That’s a good example of taking something that most would see as a detriment and utilizing it to better your skills. Do you have any special talents aside from your creativity?

Aside from being able to see sound? I can wiggle my ears and make my eyebrows do the worm...I guess that's more of a weird talent than a special one. I feel like I have something better, but I can't think of it right now!

Lost in the Rain

Lost in the Rain

I can’t say I can do any of that, haha! Can you tell me a little bit about your creative process?

What's my process... It's messy. Messy in a literal sense and also it's not pinned down or organized in any way. I have a small process when I paint, but that's just prep work so I don't get paint all over my apartment. When I create I'm either listening to music, which lately has been Billie Eilish songs or I watch TV, usually The Office. When I get bored and I have a pen and paper near me, I draw random and intricate doodles. You should see my high school and college notebooks. They all have maybe five lines of notes (on a good day) and the side bars and rest of the page are intricate doodles and designs. My process is I create when the urge comes to create. It's mostly random.

I’m the same way, every piece is created in a different way with no particular routine. I know you recently exhibited at ARTsea, have you exhibited in any other shows? If so, which ones?

Yes! I recently had a table at ARTsea in Marina del Rey and one of my pieces will be in gallery in Santa Barbara starting June 6th. It'll be at SBCAST organized by Open i as part of their First Thursday shows. June's theme is Water and they picked my big blue painting I titled "Mist and Lines" (I don't like naming my work, but it's necessary, I guess.) ARTsea was so much fun and I can't wait to go to Santa Barbara for the show. At some point this summer my work will also be hanging at Blue Diamond Jeweler in Belmont Shore in Long Beach, CA. I'll be posting the date on my Instagram soon. Keep an eye out!

Heard a Strange Sound

How fun! I’d love to hear how your upcoming shows turn out. Have you sold any pieces?

Yes! I'm so lucky. I've sold many prints, some original drawings, and I've made a few custom pieces in the past year. I love it. My goal this summer is to sell one of my big paintings.

That’s a great goal, sometimes it’s the unexpected pieces that catch people’s eyes. What are your plan for the future of your creative career?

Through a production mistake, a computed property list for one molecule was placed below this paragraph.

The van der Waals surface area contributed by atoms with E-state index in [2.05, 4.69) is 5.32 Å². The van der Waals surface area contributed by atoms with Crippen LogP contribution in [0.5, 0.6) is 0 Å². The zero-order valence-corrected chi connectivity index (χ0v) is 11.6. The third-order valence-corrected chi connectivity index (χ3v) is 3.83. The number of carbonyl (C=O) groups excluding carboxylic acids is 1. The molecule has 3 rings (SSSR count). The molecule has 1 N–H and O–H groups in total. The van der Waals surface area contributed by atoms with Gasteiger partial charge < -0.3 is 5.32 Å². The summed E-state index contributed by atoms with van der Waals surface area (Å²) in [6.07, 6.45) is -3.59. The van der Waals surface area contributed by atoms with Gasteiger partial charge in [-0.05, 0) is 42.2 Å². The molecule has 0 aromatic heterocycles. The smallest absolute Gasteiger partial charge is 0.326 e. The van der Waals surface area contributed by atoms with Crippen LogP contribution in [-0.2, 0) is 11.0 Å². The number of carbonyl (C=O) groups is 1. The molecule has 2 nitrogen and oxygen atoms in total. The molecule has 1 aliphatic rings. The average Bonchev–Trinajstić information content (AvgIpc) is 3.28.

My plans are to keep exploring my abilities. I feel like there's still a lot about myself to be discovered and that's very exciting. Especially with music and my writing. I'm still so scared to let anyone hear me sing, but I know there's more to my music abilities that I need to break open. I also have so many stories to tell. I've played around with some children's books, but after ARTsea and seeing how much people loved my one printed book and my illustrations, I'm going to put more effort into making books and getting them printed and published. I also have some screenwriting projects in the works. We'll see where they go!

I can’t wait to see all the awesome things you’ll do! Do you have any advice for emerging artists?

I'm still very much an emerging artist myself, but my advice to anyone who enjoys creating (isn't that everyone, though?) is to loosen up on your vision. For me, art isn't something I can think up. Art is an infinite world and trying to categorize it stops me from freely exploring it. Maybe this is part of my synesthesia, but I feel like my creations come from new worlds I fall into. I don't know how I find them, but somehow I do, and my art comes from me just recording what I experience there: what I see, feel, and hear. To do that, I have to understand that the world is bigger than me. My advice is to understand that art is huge. Universe huge. We can't possibly fathom all of it, and the idea that everything there is to discover about art and art technique has already been done is foolish and untrue. Just start making something and let it take you where it takes you. Does that make sense? Hope so.

To find more of Samara’s work, visit:

Instagram | Website

Fading Opposition

Thank you for joining me for this month’s featured artist! Tune in next month for our next featured artist!